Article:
Book of the month: Rita Indiana

This book came onto my radar by way of a tweet from Gary Michael Perry, acting head of fiction at the famous Foyles bookshop on London’s Charing Cross Road. Having found translations from the Dominican Republic to be fairly thin on the ground during my quest, I was delighted to have the chance to sample this Caribbean nation’s Spanish-language literature (back in 2012, I read Junot Díaz’s The Brief Wondrous Life of Oscar Wao, which was written in English with elements of Spanglish thrown in).

Roving between an apocalyptic near future, the recent past and distant history, Tentacle, Achy Obejas’s translation of Rita Indiana’s La mucama de Omicunlé, is a bold and startling exploration of many of the big issues facing humanity today, including the role of technology, climate change, religion and colonial legacies. It takes the aftermath of a series of ecological disasters in the 2020s as its starting point and follows the fortunes of maid Acilde and troubled artist Argenis as they travel back and forth between 2037 and 1606, in search of ways to save themselves and head off the catastrophes that precipitate the story’s beginning.

Indiana’s technical ingenuity is this novella’s greatest strength. Rather than simply jumping between narratives in different time periods, she crashes the experiences together, playing out several story lines in one go. The most impressive example is when Argenis, who has been invited to participate in a residency to generate artwork that will hopefully raise funds and awareness to promote oceanic conservation, begins to experience ‘involuntary projections’ in his mind that lead him to function on two planes simultaneously. Indiana manages a rare feat: communicating a coherent experience of confusion, such that readers are able to inhabit Argenis’s bewilderment at being at once in his present and among buccaneers in the distant past without evoking the sort of frustration that would render the story unreadable.

There are also instances of wonderful playfulness. Indiana’s exploration of the possibilities of technology in the near future – where we might, for example, have access to a PriceSpy that will enable us to spot whether someone’s clothes are fake – are joyous, thought-provoking and sometimes alarming. Presenting us with a reality where access to data is as necessary to human survival as food, the author invites us to join her characters in stepping outside the present, so that we can look in and view much of what we take for granted about our contemporary reality with wondering and sometimes wary eyes.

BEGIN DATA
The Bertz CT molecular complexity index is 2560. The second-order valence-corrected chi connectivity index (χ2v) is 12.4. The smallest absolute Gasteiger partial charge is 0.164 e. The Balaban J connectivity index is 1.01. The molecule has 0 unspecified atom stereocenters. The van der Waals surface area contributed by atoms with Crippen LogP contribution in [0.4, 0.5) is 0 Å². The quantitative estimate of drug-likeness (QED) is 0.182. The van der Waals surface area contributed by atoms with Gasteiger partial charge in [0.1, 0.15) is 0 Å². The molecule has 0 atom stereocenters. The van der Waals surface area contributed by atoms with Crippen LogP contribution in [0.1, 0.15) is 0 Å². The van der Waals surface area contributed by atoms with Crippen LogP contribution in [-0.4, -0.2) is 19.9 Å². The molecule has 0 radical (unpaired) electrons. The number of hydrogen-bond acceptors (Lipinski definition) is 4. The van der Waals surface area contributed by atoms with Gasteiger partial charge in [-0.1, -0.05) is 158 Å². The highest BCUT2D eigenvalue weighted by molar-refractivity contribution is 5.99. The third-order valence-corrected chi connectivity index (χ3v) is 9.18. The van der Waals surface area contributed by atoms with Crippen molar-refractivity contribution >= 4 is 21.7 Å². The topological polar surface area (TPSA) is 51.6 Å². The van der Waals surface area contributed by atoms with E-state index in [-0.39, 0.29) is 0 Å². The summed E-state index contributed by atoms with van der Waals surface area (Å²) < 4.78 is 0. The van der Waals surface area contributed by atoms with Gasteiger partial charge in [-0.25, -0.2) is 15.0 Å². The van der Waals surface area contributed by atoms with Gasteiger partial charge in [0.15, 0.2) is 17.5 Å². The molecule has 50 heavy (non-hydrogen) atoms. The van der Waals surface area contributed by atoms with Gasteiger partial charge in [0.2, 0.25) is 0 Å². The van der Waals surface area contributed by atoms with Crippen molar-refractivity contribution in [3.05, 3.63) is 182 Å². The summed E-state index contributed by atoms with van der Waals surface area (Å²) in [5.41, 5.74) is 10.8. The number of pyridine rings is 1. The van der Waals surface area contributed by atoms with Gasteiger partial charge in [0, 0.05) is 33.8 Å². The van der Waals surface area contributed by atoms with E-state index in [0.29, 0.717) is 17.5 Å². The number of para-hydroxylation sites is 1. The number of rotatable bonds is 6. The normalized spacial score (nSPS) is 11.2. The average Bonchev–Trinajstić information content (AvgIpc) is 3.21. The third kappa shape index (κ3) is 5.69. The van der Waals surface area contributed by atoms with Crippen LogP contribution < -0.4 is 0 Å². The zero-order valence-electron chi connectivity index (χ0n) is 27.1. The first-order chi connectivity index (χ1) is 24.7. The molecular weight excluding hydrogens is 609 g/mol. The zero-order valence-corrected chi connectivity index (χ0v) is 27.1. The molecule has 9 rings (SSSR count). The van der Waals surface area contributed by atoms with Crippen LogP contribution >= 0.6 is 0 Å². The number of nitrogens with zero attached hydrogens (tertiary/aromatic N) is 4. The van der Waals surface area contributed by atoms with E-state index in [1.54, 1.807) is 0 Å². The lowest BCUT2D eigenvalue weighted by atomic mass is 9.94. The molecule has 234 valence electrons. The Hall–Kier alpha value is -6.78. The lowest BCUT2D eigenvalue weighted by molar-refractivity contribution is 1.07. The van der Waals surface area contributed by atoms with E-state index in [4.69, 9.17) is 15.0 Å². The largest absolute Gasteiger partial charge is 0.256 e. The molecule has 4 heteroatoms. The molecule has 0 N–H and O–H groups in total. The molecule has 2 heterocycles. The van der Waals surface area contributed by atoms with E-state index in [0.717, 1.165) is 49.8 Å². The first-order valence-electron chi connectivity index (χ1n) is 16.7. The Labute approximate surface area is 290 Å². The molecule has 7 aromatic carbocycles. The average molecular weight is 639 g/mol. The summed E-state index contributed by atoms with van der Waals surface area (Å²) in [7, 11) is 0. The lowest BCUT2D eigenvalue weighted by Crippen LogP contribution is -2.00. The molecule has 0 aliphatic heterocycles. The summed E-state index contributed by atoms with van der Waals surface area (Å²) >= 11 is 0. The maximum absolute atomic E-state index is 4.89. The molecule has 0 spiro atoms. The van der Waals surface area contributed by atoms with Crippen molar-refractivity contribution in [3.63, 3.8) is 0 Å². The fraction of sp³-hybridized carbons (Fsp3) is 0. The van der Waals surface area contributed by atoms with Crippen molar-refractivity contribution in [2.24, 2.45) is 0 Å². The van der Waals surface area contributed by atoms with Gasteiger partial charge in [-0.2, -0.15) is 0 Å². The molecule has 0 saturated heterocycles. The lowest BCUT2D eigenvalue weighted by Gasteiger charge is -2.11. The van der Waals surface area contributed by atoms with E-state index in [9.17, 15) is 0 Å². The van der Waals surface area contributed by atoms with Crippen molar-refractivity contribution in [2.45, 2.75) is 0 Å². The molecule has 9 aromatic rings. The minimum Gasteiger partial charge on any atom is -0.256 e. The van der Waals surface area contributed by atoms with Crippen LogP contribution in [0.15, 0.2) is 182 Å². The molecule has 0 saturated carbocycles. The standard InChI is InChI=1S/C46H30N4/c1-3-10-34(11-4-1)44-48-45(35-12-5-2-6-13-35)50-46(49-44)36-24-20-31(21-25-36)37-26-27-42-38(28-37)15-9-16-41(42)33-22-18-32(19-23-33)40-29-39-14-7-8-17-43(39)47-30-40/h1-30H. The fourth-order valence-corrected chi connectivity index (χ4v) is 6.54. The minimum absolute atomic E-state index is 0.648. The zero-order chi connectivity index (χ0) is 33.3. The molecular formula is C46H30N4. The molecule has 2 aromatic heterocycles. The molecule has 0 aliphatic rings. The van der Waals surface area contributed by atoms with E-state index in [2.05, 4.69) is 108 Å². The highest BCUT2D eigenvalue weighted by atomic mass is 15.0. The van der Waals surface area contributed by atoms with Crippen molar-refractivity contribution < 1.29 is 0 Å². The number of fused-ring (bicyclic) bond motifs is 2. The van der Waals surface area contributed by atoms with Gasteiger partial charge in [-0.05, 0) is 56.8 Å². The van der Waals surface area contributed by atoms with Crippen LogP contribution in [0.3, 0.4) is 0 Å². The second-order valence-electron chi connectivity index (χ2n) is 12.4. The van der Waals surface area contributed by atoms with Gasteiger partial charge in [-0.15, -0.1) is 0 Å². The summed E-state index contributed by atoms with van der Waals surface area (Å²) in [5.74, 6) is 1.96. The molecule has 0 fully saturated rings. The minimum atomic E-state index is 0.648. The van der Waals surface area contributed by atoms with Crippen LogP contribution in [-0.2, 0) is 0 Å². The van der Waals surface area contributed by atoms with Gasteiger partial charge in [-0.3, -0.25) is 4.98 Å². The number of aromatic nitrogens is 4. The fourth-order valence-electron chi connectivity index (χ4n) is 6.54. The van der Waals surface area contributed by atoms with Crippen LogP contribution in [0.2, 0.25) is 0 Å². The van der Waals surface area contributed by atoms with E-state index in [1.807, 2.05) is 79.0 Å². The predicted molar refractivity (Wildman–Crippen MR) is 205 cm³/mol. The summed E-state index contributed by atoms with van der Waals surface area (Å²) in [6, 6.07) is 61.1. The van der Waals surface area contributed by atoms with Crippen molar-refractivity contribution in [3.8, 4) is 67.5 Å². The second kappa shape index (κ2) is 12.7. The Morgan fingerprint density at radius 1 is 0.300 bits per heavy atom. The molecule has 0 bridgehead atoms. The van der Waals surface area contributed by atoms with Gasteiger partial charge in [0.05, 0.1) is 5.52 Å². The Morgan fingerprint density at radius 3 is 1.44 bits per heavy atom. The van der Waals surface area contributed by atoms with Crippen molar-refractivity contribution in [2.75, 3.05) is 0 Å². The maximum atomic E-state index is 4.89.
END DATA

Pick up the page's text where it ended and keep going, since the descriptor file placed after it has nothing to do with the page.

The virtuosity of many of the descriptive passages is striking. The section where one of the characters undergoes an organic sex change as part of the fulfillment of a prophecy stands out for the way Obejas and Indiana find formulations for experiences beyond the reach of common human conception, bringing the seemingly unimaginable into words.

As with most, ambitious works, however, this marvellously inventive novella comes with a few health warnings. It deals with extreme situations and ideas, and its language registers and the events it contains reflect these.

In addition, for all Indiana’s technical ingenuity, Tentacle is not an easy read. Those who venture into it will have to work to keep abreast of its multiple threads, as well as accept that sometimes meaning may drop off a cliff edge, disappearing where we cannot follow. It is perhaps best enjoyed like the ocean that washes through so many of its pages – with a readiness to immerse ourselves, balanced with an awareness of how far we have ventured from the shore.

Tentacle (La mucama de Omicunlé) by Rita Indiana, translated from the Spanish by Achy Obejas (And Other Stories, 2018)

Picture: ‘Bavaro Sunrise, Dominican Republic‘ by Joe deSousa on flickr.com

Leave a Reply

Fill in your details below or click an icon to log in:

WordPress.com Logo

You are commenting using your WordPress.com account. Log Out /  Change )

Google+ photo

You are commenting using your Google+ account. Log Out /  Change )

Twitter picture

You are commenting using your Twitter account. Log Out /  Change )

Facebook photo

You are commenting using your Facebook account. Log Out /  Change )

Connecting to %s

%d bloggers like this: